The AMPA’s official Mini Pig Training Handbook: Tricks, Life Skills, and Communication With Your Mini Pig is the first training book of it’s kind! An impressive 130 pages full of training instruction, behavior, communication, problem solving, aggression, tricks, manners, and FULL COLOR or B & W photos to help you visualize the wonderful companion that is within your reach.
One of the keys to a long and successful relationship with your mini pig is training and enrichment. Pigs are incredibly intelligent animals. Highly trainable and they thrive when their minds are stimulated and challenged. A well trained pig is a happy pig. Every time you train with your mini pig, you are improving your communication and strengthening your bond. Training teaches your mini pig the skills she needs to be a well behaved member of the family. Training also gives her the tools she needs to communicate with you.
Basic Life Skills ♦ Harness and Leash ♦ Potty Training ♦ Fun Tricks Obstacle Course ♦ Teaching Respect ♦ Enrichment Activities
Tricks, Life Skills, and Communication
With Your Mini Pig
Teaching Pigs Gentle Command – Slow Down!
Gentle, Now. Good Pig!
Training Series: Blog 3
Teaching your pig to take treats gently will make your training efforts more pleasant and effective. This is a great lesson to teach before starting tricks or commands. This is a multi-step process and there is no perfect solution. As pigs are individuals, some will be mouthier, some will be gentler, and some will frustrate easily or become overly excited. Pigs learn quickly. Both ways. If you tolerate undesirable behavior, they will take advantage. They will push and push and push until you push back. If you set clear boundaries, they quickly realize what they have to do to get that food. It’s all about the food! They are absolutely willing to learn and work for the food. Consistency is key. Teach them exactly which behaviors are tolerated or not tolerated and you will have a pleasant pig in no time.
First, address the problem. Is the pig being impulsive and grabbing the treat without realizing your hand is in the way? Or is he being a jerk and not caring that your hand is in the way?!?! Is he overly excited and cannot control himself? Is he simply focusing on the food and forgetting his gentle manners?
If the pig is being overly excited, or even aggressive, and biting you on purpose, then you need to reel in the intensity and set boundaries. When you get treats ready, do not give him ANY morsel until he is calm. If he jumps, lunges, or grabs at the treat before it is offered, pull your hand back with an “aaa-t!” sound. Don’t overreact or startle him, but act with purpose and tone to let him know his behavior is not tolerated and will not be rewarded. As soon as he is out of line, the treats leave his zone. When he behaves, the treats show up again. Over, and over and over. Repetition and consistency. You can do this!! It may seem futile at times, but that is because again, pigs are smart!!! They look for weakness that they can exploit. Be smarter and more determined than your pig. Leave no room for that little smarty pants to take advantage. Keep at it until you are confident you are seeing eye to eye.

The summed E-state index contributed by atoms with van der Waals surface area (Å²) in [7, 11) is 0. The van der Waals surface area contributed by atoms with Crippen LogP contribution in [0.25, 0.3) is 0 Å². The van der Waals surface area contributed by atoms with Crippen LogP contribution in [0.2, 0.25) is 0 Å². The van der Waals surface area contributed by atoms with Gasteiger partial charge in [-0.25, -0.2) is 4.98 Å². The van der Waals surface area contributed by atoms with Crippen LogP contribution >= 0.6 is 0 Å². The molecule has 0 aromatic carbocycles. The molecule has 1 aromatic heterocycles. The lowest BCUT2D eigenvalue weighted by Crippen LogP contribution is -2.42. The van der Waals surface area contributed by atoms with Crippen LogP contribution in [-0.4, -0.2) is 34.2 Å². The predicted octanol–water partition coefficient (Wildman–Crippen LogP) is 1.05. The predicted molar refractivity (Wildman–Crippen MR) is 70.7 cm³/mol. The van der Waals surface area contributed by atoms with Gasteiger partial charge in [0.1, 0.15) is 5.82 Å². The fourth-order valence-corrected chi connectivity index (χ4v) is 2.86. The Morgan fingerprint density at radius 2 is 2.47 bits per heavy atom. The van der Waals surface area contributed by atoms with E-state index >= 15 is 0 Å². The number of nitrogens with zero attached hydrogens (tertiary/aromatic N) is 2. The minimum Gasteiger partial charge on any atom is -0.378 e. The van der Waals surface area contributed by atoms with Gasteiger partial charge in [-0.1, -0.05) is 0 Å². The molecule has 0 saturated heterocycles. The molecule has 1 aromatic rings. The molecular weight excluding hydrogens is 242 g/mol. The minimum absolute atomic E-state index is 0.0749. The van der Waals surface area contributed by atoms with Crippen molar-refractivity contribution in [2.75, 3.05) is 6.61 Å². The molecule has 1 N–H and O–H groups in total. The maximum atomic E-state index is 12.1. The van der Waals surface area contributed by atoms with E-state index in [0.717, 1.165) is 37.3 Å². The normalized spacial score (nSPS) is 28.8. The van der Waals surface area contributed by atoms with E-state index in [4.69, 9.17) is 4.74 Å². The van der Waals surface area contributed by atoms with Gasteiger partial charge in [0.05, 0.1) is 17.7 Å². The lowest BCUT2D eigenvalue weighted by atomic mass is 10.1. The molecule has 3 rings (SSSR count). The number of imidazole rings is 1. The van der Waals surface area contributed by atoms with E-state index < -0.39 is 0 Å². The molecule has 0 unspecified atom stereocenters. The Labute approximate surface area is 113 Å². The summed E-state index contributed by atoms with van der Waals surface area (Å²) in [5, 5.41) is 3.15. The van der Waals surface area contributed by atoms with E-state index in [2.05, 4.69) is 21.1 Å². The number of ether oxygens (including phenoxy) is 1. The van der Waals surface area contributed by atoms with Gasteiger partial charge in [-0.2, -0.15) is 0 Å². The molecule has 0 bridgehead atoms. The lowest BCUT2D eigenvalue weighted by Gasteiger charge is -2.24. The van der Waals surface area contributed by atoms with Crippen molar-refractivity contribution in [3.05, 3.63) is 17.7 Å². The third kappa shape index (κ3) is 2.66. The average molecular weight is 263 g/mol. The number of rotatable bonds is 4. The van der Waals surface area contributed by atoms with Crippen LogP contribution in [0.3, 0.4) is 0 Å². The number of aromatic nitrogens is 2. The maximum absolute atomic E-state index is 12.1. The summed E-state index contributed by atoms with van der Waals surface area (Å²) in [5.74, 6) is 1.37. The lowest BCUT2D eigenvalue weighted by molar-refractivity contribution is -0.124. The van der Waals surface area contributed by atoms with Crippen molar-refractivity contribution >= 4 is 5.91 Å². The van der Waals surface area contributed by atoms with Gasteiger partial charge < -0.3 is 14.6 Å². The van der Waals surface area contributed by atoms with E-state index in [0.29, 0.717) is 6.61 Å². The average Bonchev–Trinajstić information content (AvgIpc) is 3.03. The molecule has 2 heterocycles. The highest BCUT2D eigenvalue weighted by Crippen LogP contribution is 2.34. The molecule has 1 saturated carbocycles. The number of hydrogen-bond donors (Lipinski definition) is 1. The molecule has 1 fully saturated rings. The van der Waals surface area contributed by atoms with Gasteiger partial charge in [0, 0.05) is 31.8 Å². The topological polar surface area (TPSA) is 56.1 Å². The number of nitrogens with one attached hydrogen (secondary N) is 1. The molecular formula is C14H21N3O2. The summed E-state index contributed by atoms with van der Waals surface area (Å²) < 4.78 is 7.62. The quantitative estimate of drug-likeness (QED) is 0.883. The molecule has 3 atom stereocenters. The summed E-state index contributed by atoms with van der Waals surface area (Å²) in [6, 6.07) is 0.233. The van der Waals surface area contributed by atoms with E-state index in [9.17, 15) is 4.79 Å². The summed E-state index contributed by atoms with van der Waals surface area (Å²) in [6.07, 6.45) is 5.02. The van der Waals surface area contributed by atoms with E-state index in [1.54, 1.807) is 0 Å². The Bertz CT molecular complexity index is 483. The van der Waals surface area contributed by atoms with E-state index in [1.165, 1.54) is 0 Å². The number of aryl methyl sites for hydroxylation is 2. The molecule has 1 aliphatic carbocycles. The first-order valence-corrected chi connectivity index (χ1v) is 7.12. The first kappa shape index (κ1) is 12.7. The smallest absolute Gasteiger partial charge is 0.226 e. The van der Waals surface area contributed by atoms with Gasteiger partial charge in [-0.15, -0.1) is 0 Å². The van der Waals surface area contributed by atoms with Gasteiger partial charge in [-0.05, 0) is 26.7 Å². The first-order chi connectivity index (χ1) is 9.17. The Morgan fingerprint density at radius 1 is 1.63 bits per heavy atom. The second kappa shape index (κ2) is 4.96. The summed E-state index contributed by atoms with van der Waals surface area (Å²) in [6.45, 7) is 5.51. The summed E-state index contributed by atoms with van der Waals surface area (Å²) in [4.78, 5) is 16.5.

On the other hand, if the pig means well, is otherwise gentle, but accidently bites down too hard or doesn’t realize how hard he is chomping, then take a milder approach. Set him up for success. If he seems to clamp down on a finger as the treat is offered, then hold the treat inside a closed fist. Offer your closed fist while saying “good pig!!” Let him sniff it for a second, then open your hand. This gives him the chance to recognize your hand and differentiate it from the treat. If he accidently clamps down on your finger or knuckle, firmly say “ouch!!” and pull your hand back along with any treats. Wait a minute before resuming training to let the intensity settle.
Another way to teach your pig to pay attention to finger vs food is to offer a dab of peanut butter, yogurt, or canned pumpkin on the tip of your finger. He will naturally gulp your finger *watch out for teeth* and use his tongue to suck the peanut butter off your finger. This approach has worked great for me, although there have been some accidental molar-chomps initially. A little bit of a reaction from me gave them immediate feedback on what they just chomped on. It reminds them to pay attention to what is in their mouth, pay attention to textures and density.
If you prefer not to use yourself as bait, use a metal fork instead of your finger. A few chomps down on metal and the pig will be motivated to pay attention.
Over time, expect mistakes or tests, but never allow or reward it. They may get a bit excited at times, they may forget their manners, they may get frustrated, or they may be looking for weakness in your resolve. Don’t fret. Just repeat your initial gentle training. Do not reward behavior do you not want. They will see it is futile to work against mom or dad and they will fall back in line to their gentle brilliant selves.